The function z(k) is nondecreasing and u(k)\le z(k), u({\tau}_{j}(k))\le z({\tau}_{j}(k))\le z(k), {max}_{s\in \mathbb{Z}[kh,k]}u(s)\le {max}_{s\in \mathbb{Z}[kh,k]}z(s)=z(k) for k\in \mathbb{Z}[a+1,T], j=1,2,\dots ,r.
From the definition of z(k) and the first inequality in (4), we obtain
By mathematical induction from (8), condition 2 and the definition of z(k), we prove the claim. □
In the case when all delays {\tau}_{j}(k)<k for k\in \mathbb{Z}[a+1,T], condition 2 of Lemma 1 could be changed by a simpler one.
Lemma 2 Let the following conditions be fulfilled:

1.
The delays {\tau}_{j}:kh\le {\tau}_{j}(k)<k for all j\in \mathbb{Z}[1,r] and k\in \mathbb{Z}[a+1,T].

2.
The functions q,Q,{C}_{j}:\mathbb{Z}[a+1,T]\to {\mathbb{R}}_{+}, j=1,2,\dots ,r, and
S(k)\equiv q(k)+Q(k)<1\phantom{\rule{1em}{0ex}}\mathit{\text{for}}k\in \mathbb{Z}[a+1,T].(9) 
3.
The function u:\mathbb{Z}[a+1h,T]\to {\mathbb{R}}_{+} satisfies inequalities (4).
Then for k\in \mathbb{Z}[a+1,T] the inequality u(k)\le K\tilde{\xi}(k) holds, where
Corollary 1 Let conditions 1 and 2 of Lemma 1/Lemma 2 be fulfilled, and let the function u:\mathbb{Z}[a+1h,T]\to {\mathbb{R}}_{+} satisfy inequalities (4) for K=0.
Then u(k)\le 0 for all k\in \mathbb{Z}[ah+1,T].
5 Linear delay difference equations with maxima
In connection with the computer realization of the suggested method, we will give an algorithm for exact solution of the initial value problem for the scalar linear delaydifference equation with ‘maxima’:
where Q,P:\mathbb{Z}[a+1,T]\to \mathbb{R}, q,{C}_{j}:\mathbb{Z}[a+1,T]\to {\mathbb{R}}_{+} for j=1,2,\dots ,r, \psi :\mathbb{Z}[a+1h,a]\to \mathbb{R} and {\tau}_{m}(k):\mathbb{Z}[a+1,T]\to \mathbb{Z}[a+1h,T]: kh\le {\tau}_{m}(k)\le k for m=1,2,\dots ,r.
We will consider two cases with respect to the type of delays {\tau}_{j}.
Case 1: Let the inequality {\tau}_{j}(k)<k hold for all j\in \mathbb{Z}[1,r], k\in \mathbb{Z}[a+1,T]. Additionally, we assume that inequality (9) is satisfied for all k\in \mathbb{Z}[a+1,T].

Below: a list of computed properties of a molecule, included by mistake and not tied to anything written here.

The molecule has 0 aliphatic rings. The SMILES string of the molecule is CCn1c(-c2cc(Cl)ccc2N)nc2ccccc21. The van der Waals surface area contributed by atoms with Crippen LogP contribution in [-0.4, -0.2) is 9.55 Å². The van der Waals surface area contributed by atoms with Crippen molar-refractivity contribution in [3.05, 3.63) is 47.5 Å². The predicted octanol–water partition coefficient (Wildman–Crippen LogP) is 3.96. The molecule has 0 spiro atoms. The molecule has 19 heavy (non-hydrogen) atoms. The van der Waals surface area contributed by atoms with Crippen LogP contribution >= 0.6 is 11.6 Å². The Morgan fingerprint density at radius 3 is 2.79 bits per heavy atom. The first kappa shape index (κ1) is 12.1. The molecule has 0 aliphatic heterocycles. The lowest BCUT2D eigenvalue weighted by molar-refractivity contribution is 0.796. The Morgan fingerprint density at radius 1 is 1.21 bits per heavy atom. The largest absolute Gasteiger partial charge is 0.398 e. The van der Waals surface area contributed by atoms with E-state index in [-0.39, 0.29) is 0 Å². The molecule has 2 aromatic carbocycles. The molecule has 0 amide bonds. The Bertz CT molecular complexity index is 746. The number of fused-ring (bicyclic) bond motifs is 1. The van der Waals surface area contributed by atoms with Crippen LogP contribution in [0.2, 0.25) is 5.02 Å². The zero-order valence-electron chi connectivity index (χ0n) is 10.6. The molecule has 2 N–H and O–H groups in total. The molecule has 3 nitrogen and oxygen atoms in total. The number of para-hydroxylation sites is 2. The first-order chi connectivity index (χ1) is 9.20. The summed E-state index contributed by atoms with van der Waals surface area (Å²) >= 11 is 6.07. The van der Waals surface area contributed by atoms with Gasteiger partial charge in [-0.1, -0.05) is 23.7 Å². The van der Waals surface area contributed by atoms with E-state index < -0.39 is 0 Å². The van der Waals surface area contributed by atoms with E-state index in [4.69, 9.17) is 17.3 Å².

Assume that the values u(k) of the unknown solution are obtained for all k\in \mathbb{Z}[ah+1,m], where m<T. Now let k=m+1.
Case 1.1: Let the following inequality be satisfied:
Thus, {max}_{s\in \mathbb{Z}[kh,k]}u(s)=u(k). Then the unique solution of IVP (11), (12) is
Case 1.2: Let inequality (13) be not satisfied for all l\in \mathbb{Z}[1,h]. Therefore, there exists m\in \mathbb{Z}[1,h] such that {max}_{s\in \mathbb{Z}[kh,k]}u(s)=u(km). Then Q(k)\le Q(k)+q(k)<1 and the unique solution of IVP (11), (12) is
Case 2: Let there exist at least one j\in \mathbb{Z}[1,r] and k\in \mathbb{Z}[a+1,T] such that {\tau}_{j}(k)=k. Additionally, we assume that inequality (5) is satisfied for all k\in \mathbb{Z}[a+1,T].
Assume that the values u(k) of the unknown solution are obtained for all k\in \mathbb{Z}[ah+1,m], where m<T. Now let k=m+1.
Let there exist integers {j}_{s}\in \mathbb{Z}[1,r]:{\tau}_{{j}_{s}}(k)=k for s\in \mathbb{Z}[1,m] and {\tau}_{j}(k)<k for j\ne {j}_{s}, s\in \mathbb{Z}[1,m]. Equation (11) is reduced to
Case 2.1: Let the following inequality be satisfied:
Therefore, {max}_{s\in \mathbb{Z}[kh,k]}u(s)=u(k), and from (16) we obtain the solution
Case 2.2: Let inequality (17) be not satisfied for all s\in \mathbb{Z}[1,h].
Therefore, there exists m\in \mathbb{Z}[1,h] such that {max}_{s\in \mathbb{Z}[kh,k]}u(s)=u(km).
Then the unique solution of problem (11), (12) is given by
6 Method of quasilinearization
We will apply the method of quasilinearization to obtain the approximate solution of MBVP (1)(3).
Theorem 1 Let the following conditions be fulfilled:

1.
The delays {\tau}_{j}(k):kh\le {\tau}_{j}(k)\le k for all j\in \mathbb{Z}[1,r] and k\in \mathbb{Z}[a+1,T].

2.
The function f:\mathbb{Z}[a+1,T]\times {\mathbb{R}}^{r+2}\to \mathbb{R} and for any k\in \mathbb{Z}[a+1,T] and V\in {\mathrm{\Omega}}_{k}({\alpha}_{0},{\beta}_{0}), the equality f(k,V)=F(k,V)G(k,V) holds, where the functions F(k,V), G(k,V) are twice continuously differentiable with respect to any component of V and the following inequalities are valid for k\in \mathbb{Z}[a+1,T], V\in {\mathrm{\Omega}}_{k}({\alpha}_{0},{\beta}_{0}):
{F}_{{v}_{i}{v}_{j}}(k,V)\ge 0,\phantom{\rule{2em}{0ex}}{G}_{{v}_{i}{v}_{j}}(k,V)\ge 0,\phantom{\rule{1em}{0ex}}\mathit{\text{for}}i,j\in \mathbb{Z}[1,r+2],(20){F}_{{v}_{j}}(k,\mathrm{\Xi}({\alpha}_{0}(k)))\ge {G}_{{v}_{j}}(k,\mathrm{\Xi}({\beta}_{0}(k))),\phantom{\rule{1em}{0ex}}j=1,2,\dots ,r+2,(21)\sum _{j=1}^{r+2}[{F}_{{v}_{j}}(k,\mathrm{\Xi}({\beta}_{0}(k))){G}_{{v}_{j}}(k,\mathrm{\Xi}({\alpha}_{0}(k)))]<1.(22) 
3.
The function g\in {C}^{1}(W({\alpha}_{0},{\beta}_{0}),\mathbb{R}) is nondecreasing with respect to all its arguments.